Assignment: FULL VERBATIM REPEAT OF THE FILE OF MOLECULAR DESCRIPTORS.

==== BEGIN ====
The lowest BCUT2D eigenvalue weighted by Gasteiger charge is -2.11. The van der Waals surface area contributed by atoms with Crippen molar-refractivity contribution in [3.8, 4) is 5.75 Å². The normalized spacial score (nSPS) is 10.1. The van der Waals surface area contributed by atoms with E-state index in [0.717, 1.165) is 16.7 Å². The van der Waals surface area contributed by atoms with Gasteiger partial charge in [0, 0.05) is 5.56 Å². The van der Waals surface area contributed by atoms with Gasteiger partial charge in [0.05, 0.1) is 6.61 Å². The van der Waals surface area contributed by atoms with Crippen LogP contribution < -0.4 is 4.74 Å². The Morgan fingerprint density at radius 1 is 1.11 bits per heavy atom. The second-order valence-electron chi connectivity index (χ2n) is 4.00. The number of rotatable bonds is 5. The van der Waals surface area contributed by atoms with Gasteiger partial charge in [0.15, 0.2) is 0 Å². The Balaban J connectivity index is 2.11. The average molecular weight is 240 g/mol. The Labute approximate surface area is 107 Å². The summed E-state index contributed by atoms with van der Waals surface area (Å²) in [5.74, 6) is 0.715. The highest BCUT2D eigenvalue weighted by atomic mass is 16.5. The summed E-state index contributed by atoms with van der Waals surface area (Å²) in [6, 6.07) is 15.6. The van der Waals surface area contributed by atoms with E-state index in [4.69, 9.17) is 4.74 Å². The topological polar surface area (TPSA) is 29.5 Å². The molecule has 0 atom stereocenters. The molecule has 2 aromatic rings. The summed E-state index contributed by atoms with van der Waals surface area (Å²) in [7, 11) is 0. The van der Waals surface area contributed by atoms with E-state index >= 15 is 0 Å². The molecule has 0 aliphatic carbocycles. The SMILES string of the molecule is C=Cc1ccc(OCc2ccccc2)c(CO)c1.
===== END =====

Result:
The lowest BCUT2D eigenvalue weighted by Gasteiger charge is -2.11. The van der Waals surface area contributed by atoms with Crippen molar-refractivity contribution in [3.8, 4) is 5.75 Å². The normalized spacial score (nSPS) is 10.1. The van der Waals surface area contributed by atoms with E-state index in [0.717, 1.165) is 16.7 Å². The van der Waals surface area contributed by atoms with Gasteiger partial charge in [0, 0.05) is 5.56 Å². The van der Waals surface area contributed by atoms with Gasteiger partial charge in [0.05, 0.1) is 6.61 Å². The van der Waals surface area contributed by atoms with Crippen LogP contribution < -0.4 is 4.74 Å². The Morgan fingerprint density at radius 1 is 1.11 bits per heavy atom. The second-order valence-electron chi connectivity index (χ2n) is 4.00. The number of rotatable bonds is 5. The van der Waals surface area contributed by atoms with Gasteiger partial charge in [0.15, 0.2) is 0 Å². The Balaban J connectivity index is 2.11. The average molecular weight is 240 g/mol. The Labute approximate surface area is 107 Å². The summed E-state index contributed by atoms with van der Waals surface area (Å²) in [5.74, 6) is 0.715. The highest BCUT2D eigenvalue weighted by atomic mass is 16.5. The summed E-state index contributed by atoms with van der Waals surface area (Å²) in [6, 6.07) is 15.6. The van der Waals surface area contributed by atoms with E-state index in [4.69, 9.17) is 4.74 Å². The topological polar surface area (TPSA) is 29.5 Å². The molecule has 0 atom stereocenters. The molecule has 2 aromatic rings. The summed E-state index contributed by atoms with van der Waals surface area (Å²) in [7, 11) is 0. The van der Waals surface area contributed by atoms with E-state index >= 15 is 0 Å². The molecule has 0 aliphatic carbocycles. The SMILES string of the molecule is C=Cc1ccc(OCc2ccccc2)c(CO)c1.